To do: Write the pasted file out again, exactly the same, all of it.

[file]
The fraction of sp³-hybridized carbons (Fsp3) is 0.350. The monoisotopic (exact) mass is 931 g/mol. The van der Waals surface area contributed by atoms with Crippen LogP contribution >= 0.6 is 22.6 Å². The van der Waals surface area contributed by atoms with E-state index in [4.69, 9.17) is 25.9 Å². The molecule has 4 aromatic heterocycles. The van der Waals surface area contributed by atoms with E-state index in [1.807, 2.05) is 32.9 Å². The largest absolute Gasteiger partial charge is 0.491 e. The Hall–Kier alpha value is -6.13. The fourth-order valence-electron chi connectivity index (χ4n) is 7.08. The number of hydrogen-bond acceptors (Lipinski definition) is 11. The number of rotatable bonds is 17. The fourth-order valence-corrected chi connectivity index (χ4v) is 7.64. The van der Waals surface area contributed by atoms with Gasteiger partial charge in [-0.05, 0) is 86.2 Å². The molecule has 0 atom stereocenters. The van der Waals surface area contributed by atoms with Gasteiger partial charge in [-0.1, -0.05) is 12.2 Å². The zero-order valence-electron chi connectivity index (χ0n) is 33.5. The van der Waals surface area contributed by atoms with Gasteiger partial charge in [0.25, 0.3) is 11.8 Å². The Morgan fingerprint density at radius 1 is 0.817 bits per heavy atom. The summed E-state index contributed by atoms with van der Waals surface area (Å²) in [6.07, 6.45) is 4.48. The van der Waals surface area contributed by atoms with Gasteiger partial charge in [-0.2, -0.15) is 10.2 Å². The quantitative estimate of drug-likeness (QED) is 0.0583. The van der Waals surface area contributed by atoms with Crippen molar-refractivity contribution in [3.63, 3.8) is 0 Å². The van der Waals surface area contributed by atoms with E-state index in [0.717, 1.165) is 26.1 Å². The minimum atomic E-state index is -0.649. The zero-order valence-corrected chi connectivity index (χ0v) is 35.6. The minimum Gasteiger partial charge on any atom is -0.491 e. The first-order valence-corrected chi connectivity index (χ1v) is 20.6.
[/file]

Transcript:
The fraction of sp³-hybridized carbons (Fsp3) is 0.350. The monoisotopic (exact) mass is 931 g/mol. The van der Waals surface area contributed by atoms with Crippen LogP contribution >= 0.6 is 22.6 Å². The van der Waals surface area contributed by atoms with E-state index in [4.69, 9.17) is 25.9 Å². The molecule has 4 aromatic heterocycles. The van der Waals surface area contributed by atoms with E-state index in [1.807, 2.05) is 32.9 Å². The largest absolute Gasteiger partial charge is 0.491 e. The Hall–Kier alpha value is -6.13. The fourth-order valence-electron chi connectivity index (χ4n) is 7.08. The number of hydrogen-bond acceptors (Lipinski definition) is 11. The number of rotatable bonds is 17. The fourth-order valence-corrected chi connectivity index (χ4v) is 7.64. The van der Waals surface area contributed by atoms with Gasteiger partial charge in [-0.05, 0) is 86.2 Å². The molecule has 0 atom stereocenters. The van der Waals surface area contributed by atoms with Gasteiger partial charge in [-0.1, -0.05) is 12.2 Å². The zero-order valence-electron chi connectivity index (χ0n) is 33.5. The van der Waals surface area contributed by atoms with Gasteiger partial charge in [0.25, 0.3) is 11.8 Å². The Morgan fingerprint density at radius 1 is 0.817 bits per heavy atom. The summed E-state index contributed by atoms with van der Waals surface area (Å²) in [6.07, 6.45) is 4.48. The van der Waals surface area contributed by atoms with Gasteiger partial charge in [-0.2, -0.15) is 10.2 Å². The quantitative estimate of drug-likeness (QED) is 0.0583. The van der Waals surface area contributed by atoms with Crippen molar-refractivity contribution in [3.63, 3.8) is 0 Å². The van der Waals surface area contributed by atoms with E-state index in [0.717, 1.165) is 26.1 Å². The minimum atomic E-state index is -0.649. The zero-order valence-corrected chi connectivity index (χ0v) is 35.6. The minimum Gasteiger partial charge on any atom is -0.491 e. The first-order valence-corrected chi connectivity index (χ1v) is 20.6.